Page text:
Planting Orchids: A Beginner's Guide to Orchid Care

Orchids are perhaps some of the most renowned flowers worldwide, surrounded by myths about how challenging they are to grow. While they possess a unique allure, the reality is that many orchid varieties are not as difficult to cultivate as commonly believed.


Understanding Orchids

Most orchids are found in tropical regions like Asia, South America, and Central America. However, with the exception of the Arctic and Antarctic, orchids grow on every continent.

Orchids can be divided into two main groups:

Epiphytic orchids grow in the air. In the wild, these orchids thrive on trees. They absorb water and nutrients from the air and decaying forest debris.

Terrestrial orchids, as the name suggests, grow in soil.


Varieties of Orchids

With approximately 30,000 species of orchids and over 200,000 hybrid varieties, selecting the right orchid can feel overwhelming for beginners. However, with the correct choice, success is highly achievable.

For beginners, it's advisable to start with orchid varieties that are well-suited to their level of experience. While exploring other varieties is encouraged, especially those native to your region, starting with beginner-friendly options is ideal.

Some beginner-friendly orchid varieties include:

Paphiopedilum: Known as lady's slipper or slipper orchid, this variety is easy to grow and often available in supermarkets and farmer's markets. It produces long-lasting blooms in various colors.

Cymbidium: Also known as boat orchids, they produce large blooms and are less demanding compared to other varieties. Native to Asia, they can tolerate colder temperatures and are suitable for outdoor cultivation in temperate regions.

Phalaenopsis: Commonly known as moth orchids, these orchids are popular among beginners and come in many colors. Despite their delicate appearance, they are robust and thrive indoors with warmth, humidity, and regular feeding.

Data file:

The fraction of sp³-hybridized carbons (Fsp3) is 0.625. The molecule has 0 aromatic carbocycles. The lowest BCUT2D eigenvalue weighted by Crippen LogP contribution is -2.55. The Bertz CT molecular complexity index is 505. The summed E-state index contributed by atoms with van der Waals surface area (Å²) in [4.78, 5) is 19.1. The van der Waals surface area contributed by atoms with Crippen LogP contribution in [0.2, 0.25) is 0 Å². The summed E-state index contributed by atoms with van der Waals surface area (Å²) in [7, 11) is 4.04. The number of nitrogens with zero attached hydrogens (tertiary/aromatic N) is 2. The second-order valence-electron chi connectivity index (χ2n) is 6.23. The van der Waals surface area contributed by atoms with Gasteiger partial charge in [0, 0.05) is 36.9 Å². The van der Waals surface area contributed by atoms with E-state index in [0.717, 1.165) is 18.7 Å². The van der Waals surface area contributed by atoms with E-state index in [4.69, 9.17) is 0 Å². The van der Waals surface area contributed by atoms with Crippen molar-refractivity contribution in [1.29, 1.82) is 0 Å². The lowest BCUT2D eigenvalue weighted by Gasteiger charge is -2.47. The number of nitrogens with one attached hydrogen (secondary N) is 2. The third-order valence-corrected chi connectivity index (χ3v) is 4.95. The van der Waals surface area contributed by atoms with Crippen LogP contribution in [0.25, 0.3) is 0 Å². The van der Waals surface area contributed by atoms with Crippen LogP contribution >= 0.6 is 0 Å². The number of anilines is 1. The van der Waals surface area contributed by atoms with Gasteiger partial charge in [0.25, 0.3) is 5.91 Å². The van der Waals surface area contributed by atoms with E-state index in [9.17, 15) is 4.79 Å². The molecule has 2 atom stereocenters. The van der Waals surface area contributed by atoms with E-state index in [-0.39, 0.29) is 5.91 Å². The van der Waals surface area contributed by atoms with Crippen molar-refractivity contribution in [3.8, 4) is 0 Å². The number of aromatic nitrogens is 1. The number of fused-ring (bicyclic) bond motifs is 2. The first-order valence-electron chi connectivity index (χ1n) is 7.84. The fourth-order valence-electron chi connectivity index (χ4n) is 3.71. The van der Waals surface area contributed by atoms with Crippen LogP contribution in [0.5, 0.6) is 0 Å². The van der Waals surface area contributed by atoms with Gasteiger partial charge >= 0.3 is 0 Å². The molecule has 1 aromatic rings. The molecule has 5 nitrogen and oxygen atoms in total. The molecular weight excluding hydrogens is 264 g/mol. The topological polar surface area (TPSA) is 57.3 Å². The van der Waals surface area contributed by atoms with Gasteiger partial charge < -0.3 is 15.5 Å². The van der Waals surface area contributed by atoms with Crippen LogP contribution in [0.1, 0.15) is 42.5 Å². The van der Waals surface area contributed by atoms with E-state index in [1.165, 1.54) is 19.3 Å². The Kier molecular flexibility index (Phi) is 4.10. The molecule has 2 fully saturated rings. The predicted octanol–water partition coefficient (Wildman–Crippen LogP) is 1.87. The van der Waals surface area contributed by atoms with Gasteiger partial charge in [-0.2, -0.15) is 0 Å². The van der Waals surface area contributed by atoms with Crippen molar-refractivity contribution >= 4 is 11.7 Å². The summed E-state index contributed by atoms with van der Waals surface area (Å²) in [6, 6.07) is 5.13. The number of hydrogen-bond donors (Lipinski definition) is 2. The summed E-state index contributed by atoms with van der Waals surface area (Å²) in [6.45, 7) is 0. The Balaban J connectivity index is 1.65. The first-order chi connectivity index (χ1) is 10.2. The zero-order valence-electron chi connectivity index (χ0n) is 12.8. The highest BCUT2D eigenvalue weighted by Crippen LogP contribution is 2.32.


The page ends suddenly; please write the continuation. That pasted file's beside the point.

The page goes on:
Oncidium: These orchids, also known as dancing orchids, are reasonably easy to grow and feature swaying flowers reminiscent of dancers. They require five to eight hours of sunlight daily.

Brassavola: Ideal for beginners interested in mounted orchids, this variety is highly fragrant and can also be grown in containers. It's relatively drought-resistant compared to other varieties.

Expanding Outdoors

For beginners, I recommend starting with indoor potted orchids until they become familiar with orchid cultivation complexities. However, outdoor cultivation is possible, particularly in USDA hardiness zones 6 to 9. If temperatures drop below 40ºF, bring the plants indoors. Nonetheless, outdoor cultivation often poses challenges for beginners.

Remember, orchids require dappled sunlight, humidity above 40%, and most varieties need ample watering.

Indoor Orchid Cultivation


Due to my living conditions, I cultivate all my orchids indoors. Extreme summer heat or winter cold makes outdoor growth impractical.

Typically, orchids purchased from retailers or growers come in transparent plastic pots with plenty of drainage holes to ensure adequate airflow and drainage. These pots can then be placed in decorative containers.